Regulations
SEBI prohibits Shah Group of Builders from issuing share prospectus
The market regulator also barred, promoters and directors of Shah Group Builders from accessing the securities market and further prohibited them from buying, selling or otherwise dealing in securities
 
Market regulator Securities and Exchange Board of India (SEBI) has prohibited Shah Group Builders, its directors and promoters from issuing prospectus or any offer document or issue advertisement for soliciting money from the public for the issue of securities.
 
Shah Group Builders was engaged in fund mobilising activity through issue of equity shares to more than 49 persons without complying with the provisions of the Companies Act, 1956, according to the SEBI Order. The company, its directors and promoters have also been restrained from accessing the securities market and are further prohibited from buying, selling or otherwise dealing in securities in any manner whatsoever, either directly or indirectly.
 
SEBI had received an investor complaint on 4 October 2013, against Shah Group Builders Limited alleging that:
a. the company has raised money through issue of shares with a promise to list the shares through IPO;
b. the company had defaulted in payment of agreed interest and has not refunded the principal amount;
c. the company has failed to call any shareholders' meeting or AGM (Annual General Meeting).
 
Shah Group Builders presently has 1,117 equity shareholders, who have contributed Rs8.92 crore. The equity shares have been issued from time to time at different prices. The face value of equity shares is Re1 each. The present equity share capital of the company is Rs5.89 crore.
 
The directors and promoters of the company are Nalin V Shah, Nirav N Shah and Neelam N Shah.
 
SEBI, based on its investigation observed, “By issuing equity shares to more than 49 persons, the Company had to compulsorily list such securities in compliance with Section 73 of the Companies Act, 1956, in order to ensure that the subscribers to the shares have a facility to approach a stock exchange for having their holdings converted into cash whenever they desire. The same also provides liquidity and exit opportunity to the investors. As per Section 73(1) and (2) of the Companies Act, 1956, a company is required to make an application to one or more recognised stock exchanges for permission for the shares or debentures to be offered to be dealt with in the stock exchange and if permission has not been applied for or not granted, the company is required to forthwith repay with interest all moneys received from the applicants. From the material available on record, Shah Group Builders does not appear to have done so and thus, contravened the said provisions.”
 
SEBI, after prohibiting the company from approaching the securities market and from issuing prospectus/ offer document for equity shares, continued in its Order to restrain the promoters on their use of money collected: “Shah Group Builders and its promoters and directors shall not dispose off any of the properties or alienate the assets of the company or dispose off any of their properties or alienate their assets.  Shah Group Builders Limited and its promoters and directors shall not divert any funds raised from public at large through the issuance of the impugned equity shares, kept in its bank accounts and/or in the custody of the company without prior permission of SEBI until further orders.”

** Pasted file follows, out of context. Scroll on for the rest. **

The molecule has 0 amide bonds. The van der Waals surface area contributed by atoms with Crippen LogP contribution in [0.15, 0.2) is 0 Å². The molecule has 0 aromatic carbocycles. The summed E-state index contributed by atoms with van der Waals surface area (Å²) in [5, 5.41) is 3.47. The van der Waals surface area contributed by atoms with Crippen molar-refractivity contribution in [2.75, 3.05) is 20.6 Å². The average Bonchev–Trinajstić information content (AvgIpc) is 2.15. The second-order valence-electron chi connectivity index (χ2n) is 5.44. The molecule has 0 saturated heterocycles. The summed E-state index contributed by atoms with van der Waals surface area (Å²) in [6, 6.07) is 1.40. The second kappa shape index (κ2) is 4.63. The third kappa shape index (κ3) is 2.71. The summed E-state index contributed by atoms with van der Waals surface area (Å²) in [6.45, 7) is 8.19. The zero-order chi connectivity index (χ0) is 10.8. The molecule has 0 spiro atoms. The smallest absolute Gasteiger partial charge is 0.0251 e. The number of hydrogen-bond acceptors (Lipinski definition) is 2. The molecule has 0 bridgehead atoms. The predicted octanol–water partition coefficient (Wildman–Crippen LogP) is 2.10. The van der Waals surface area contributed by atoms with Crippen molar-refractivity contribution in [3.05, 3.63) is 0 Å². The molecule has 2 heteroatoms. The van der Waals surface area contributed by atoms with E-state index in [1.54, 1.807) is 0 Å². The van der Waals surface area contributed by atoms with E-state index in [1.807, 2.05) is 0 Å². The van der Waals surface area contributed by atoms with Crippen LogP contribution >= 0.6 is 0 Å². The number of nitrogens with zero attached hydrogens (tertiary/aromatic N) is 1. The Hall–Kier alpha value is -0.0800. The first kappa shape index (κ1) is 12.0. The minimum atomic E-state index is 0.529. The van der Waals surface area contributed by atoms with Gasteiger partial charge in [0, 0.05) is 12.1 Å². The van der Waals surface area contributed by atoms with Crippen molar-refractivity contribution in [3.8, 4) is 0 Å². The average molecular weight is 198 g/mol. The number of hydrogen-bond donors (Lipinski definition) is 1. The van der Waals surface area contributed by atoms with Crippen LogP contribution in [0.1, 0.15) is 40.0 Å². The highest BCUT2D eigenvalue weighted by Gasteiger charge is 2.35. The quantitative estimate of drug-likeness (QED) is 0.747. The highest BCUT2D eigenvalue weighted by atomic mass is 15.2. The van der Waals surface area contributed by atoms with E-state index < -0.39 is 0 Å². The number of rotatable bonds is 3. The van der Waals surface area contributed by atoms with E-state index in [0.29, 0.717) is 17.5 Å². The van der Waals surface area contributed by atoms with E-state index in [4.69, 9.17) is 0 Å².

SEBI further instructed, “Shah Group Builders, its promoters and directors are also directed to provide a full inventory of all their assets and properties and details of all their bank accounts, demat accounts and holdings of shares/ securities, if held in physical form. These directions shall come into force with immediate effect.”
 
In its concluding remarks, SEBI said, “This Order is without prejudice to the right of SEBI to take any other action including prosecution proceedings under Section 24 of the SEBI Act and Section 621 of the Companies Act, 1956 read with the relevant provisions of the Companies Act, 2013 and adjudication proceedings under the SEBI Act, against Shah Group Builders Limited and its promoters and directors.”

User

Can India review imports and duty to protect domestic steel industry?
The steel industry in India is at a disadvantage, especially while dealing with China, because the country has mastered the art of mixing low-grade iron ore with high-grade ore to make acceptable quality of steel
 
In recent months, due to the slowdown in the economy, China, it appears, has embarked on an aggressive export campaign to sell various products, particularly from the steel industry, where it has mastered the art of importing low grade iron ore and mixing it with the high grades from Brazil and Australia to produce internationally acceptable quality of steel.  India is yet to learn this technique!
 
It may be remembered that, until a couple of years ago, China used to be biggest importer of low grade iron ore fines from Goa, almost reaching a 120 million tonnes in 2009-10, and using this with high grade ores. However, once the export of Goa ores got stopped due to the illegal mining activities, China continued its production, and is one of the few countries in the world that has surplus steel capacity.  
 
In the past, primary steel exports have come traditionally from both Japan and South Korea, though others like Russia, Ukraine and others have supplied to the world markets, particularly to the Middle East, where the demand has been high.